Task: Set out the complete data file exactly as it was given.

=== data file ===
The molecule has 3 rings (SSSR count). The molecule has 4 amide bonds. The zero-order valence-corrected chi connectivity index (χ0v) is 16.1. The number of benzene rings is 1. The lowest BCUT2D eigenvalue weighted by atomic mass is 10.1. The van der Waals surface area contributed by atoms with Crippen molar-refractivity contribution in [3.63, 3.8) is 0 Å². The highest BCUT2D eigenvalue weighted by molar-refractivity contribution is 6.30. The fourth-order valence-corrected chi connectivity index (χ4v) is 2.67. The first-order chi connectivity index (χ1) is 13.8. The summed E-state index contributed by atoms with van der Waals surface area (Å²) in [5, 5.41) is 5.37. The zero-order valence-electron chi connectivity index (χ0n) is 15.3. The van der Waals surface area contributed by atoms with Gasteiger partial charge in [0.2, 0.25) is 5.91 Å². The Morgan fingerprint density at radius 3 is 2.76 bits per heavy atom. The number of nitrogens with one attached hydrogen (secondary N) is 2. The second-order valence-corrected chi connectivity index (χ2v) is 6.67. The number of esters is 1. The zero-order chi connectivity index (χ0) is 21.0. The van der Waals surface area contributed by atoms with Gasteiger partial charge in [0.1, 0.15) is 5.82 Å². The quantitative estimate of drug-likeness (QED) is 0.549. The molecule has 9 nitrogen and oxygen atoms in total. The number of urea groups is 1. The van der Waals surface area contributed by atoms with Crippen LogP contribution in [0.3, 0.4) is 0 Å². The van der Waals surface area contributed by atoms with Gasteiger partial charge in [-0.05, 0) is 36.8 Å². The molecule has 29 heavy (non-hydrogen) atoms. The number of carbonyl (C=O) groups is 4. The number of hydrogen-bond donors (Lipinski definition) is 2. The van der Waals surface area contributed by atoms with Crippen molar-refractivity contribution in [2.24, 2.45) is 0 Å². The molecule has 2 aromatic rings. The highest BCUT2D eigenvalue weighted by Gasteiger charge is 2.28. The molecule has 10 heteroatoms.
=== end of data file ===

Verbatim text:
The molecule has 3 rings (SSSR count). The molecule has 4 amide bonds. The zero-order valence-corrected chi connectivity index (χ0v) is 16.1. The number of benzene rings is 1. The lowest BCUT2D eigenvalue weighted by atomic mass is 10.1. The van der Waals surface area contributed by atoms with Crippen molar-refractivity contribution in [3.63, 3.8) is 0 Å². The highest BCUT2D eigenvalue weighted by molar-refractivity contribution is 6.30. The fourth-order valence-corrected chi connectivity index (χ4v) is 2.67. The first-order chi connectivity index (χ1) is 13.8. The summed E-state index contributed by atoms with van der Waals surface area (Å²) in [5, 5.41) is 5.37. The zero-order valence-electron chi connectivity index (χ0n) is 15.3. The van der Waals surface area contributed by atoms with Gasteiger partial charge in [0.2, 0.25) is 5.91 Å². The Morgan fingerprint density at radius 3 is 2.76 bits per heavy atom. The number of nitrogens with one attached hydrogen (secondary N) is 2. The second-order valence-corrected chi connectivity index (χ2v) is 6.67. The number of esters is 1. The zero-order chi connectivity index (χ0) is 21.0. The van der Waals surface area contributed by atoms with Gasteiger partial charge in [0.1, 0.15) is 5.82 Å². The quantitative estimate of drug-likeness (QED) is 0.549. The molecule has 9 nitrogen and oxygen atoms in total. The number of urea groups is 1. The van der Waals surface area contributed by atoms with Crippen LogP contribution in [0.3, 0.4) is 0 Å². The van der Waals surface area contributed by atoms with Gasteiger partial charge in [-0.05, 0) is 36.8 Å². The molecule has 29 heavy (non-hydrogen) atoms. The number of carbonyl (C=O) groups is 4. The number of hydrogen-bond donors (Lipinski definition) is 2. The van der Waals surface area contributed by atoms with Crippen molar-refractivity contribution in [2.24, 2.45) is 0 Å². The molecule has 2 aromatic rings. The highest BCUT2D eigenvalue weighted by Gasteiger charge is 2.28. The molecule has 10 heteroatoms.